The ventilator works by insufflating gas mixtures (usually air and oxygen) at positive pressure into the patient’s airways.
Home ventilators (electromechanical power source)
Piston or reciprocating pump: Collects gases even at low pressure, mixes them and pushes them into the external circuit during the inspiratory phase.
Less effective in compensating for leaks
Turbine: Draws in gases, compresses them and sends them to the patient via a one-way inspiratory valve.
They can control pressure by flow and volume delivery.
Home ventilators (turbine with low-pressure gas supply system):
1. CPAP and autoCPAP
1. CPAP and autoCPAP (not ventilation mode but the type of ventilator)
– are used for the treatment of sleep disorders;
– CPAP provides a predetermined level of equal positive pressure in both phases of breathing that prevents airway collapse;
– self CPAP delivers positive pressure in both phases of breathing according to the patient’s needs at that particular time (a pressure range is set).
– non-invasive ventilation machine offering two pressure levels: IPAP (positive pressure in the inspiratory phase) and EPAP (positive pressure in the expiratory phase);
– do not allow monitoring of ventilatory parameters;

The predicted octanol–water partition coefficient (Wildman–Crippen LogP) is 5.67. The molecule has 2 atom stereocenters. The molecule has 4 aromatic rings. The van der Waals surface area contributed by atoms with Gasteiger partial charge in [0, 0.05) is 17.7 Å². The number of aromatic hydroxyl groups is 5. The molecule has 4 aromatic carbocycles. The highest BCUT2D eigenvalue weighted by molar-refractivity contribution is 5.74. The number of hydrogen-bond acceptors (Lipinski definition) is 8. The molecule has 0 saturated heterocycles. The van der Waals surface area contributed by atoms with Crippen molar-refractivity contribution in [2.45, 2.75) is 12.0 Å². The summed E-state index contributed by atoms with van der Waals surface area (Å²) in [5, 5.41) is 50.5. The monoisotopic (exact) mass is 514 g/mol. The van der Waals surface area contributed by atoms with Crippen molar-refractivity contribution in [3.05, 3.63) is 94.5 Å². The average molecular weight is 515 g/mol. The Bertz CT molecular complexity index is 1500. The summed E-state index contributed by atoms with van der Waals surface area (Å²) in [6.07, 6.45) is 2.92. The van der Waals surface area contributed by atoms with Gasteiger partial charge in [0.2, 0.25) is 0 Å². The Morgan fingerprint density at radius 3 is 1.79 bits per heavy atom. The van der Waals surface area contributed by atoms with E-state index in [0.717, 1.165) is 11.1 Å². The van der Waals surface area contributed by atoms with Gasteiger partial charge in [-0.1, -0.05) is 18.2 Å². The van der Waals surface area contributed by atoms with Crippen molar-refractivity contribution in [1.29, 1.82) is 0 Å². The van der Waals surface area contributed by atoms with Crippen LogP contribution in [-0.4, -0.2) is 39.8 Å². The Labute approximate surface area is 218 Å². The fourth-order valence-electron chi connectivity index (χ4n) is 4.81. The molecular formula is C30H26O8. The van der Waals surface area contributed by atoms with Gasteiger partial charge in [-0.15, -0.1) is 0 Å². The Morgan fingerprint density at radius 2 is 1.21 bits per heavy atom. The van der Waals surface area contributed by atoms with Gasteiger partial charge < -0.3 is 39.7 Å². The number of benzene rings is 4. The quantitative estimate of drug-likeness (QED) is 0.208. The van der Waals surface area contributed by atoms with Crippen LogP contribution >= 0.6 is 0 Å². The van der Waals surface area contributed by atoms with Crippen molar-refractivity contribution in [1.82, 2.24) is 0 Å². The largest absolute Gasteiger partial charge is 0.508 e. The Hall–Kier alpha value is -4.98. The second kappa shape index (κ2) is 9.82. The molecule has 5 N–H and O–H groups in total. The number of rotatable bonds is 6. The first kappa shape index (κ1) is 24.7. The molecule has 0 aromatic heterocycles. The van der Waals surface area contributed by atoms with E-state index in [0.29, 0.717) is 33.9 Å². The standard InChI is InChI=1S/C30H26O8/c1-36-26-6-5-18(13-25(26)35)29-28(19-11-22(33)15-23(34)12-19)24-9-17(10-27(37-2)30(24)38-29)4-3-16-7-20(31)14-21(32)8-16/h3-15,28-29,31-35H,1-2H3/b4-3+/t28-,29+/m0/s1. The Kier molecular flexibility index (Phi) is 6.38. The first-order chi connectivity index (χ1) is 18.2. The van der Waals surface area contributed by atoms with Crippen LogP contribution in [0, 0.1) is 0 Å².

– they are used for the treatment of sleep disorders;
– when CPAP does not correct apnoea and/or for severe apnoea or associated hypoxemia.
3. Pressuvolumetric ventilators
These allow the use of pressurized or volumetric modes of ventilation. They are distinguished by the circuit used.
Pulmonary ventilation in intensive care (pneumatic energy source)
Lung ventilators can operate in both invasive and non-invasive modes of ventilation, few of the main features are:
– They work with high-pressure compressed gas (4 BAR)
– Provide FiO2 stability
– They guarantee volume delivery even in case of high impedance (obese patient)
FiO2 is the inhaled fraction of O2. It is an acronym used in medicine to indicate the % of oxygen (O2) inhaled by a patient.
FiO2 is expressed as a number between 0 and 1 or as a percentage. The FiO2 in atmospheric air is 0.21 (21%).
The lung ventilator consists of the following basic functional blocks
– a positive pressure generator able to produce a pressure gradient between the external atmospheric pressure environment and the alveoli, determining the amount of gas flow to be insufflated to the patient.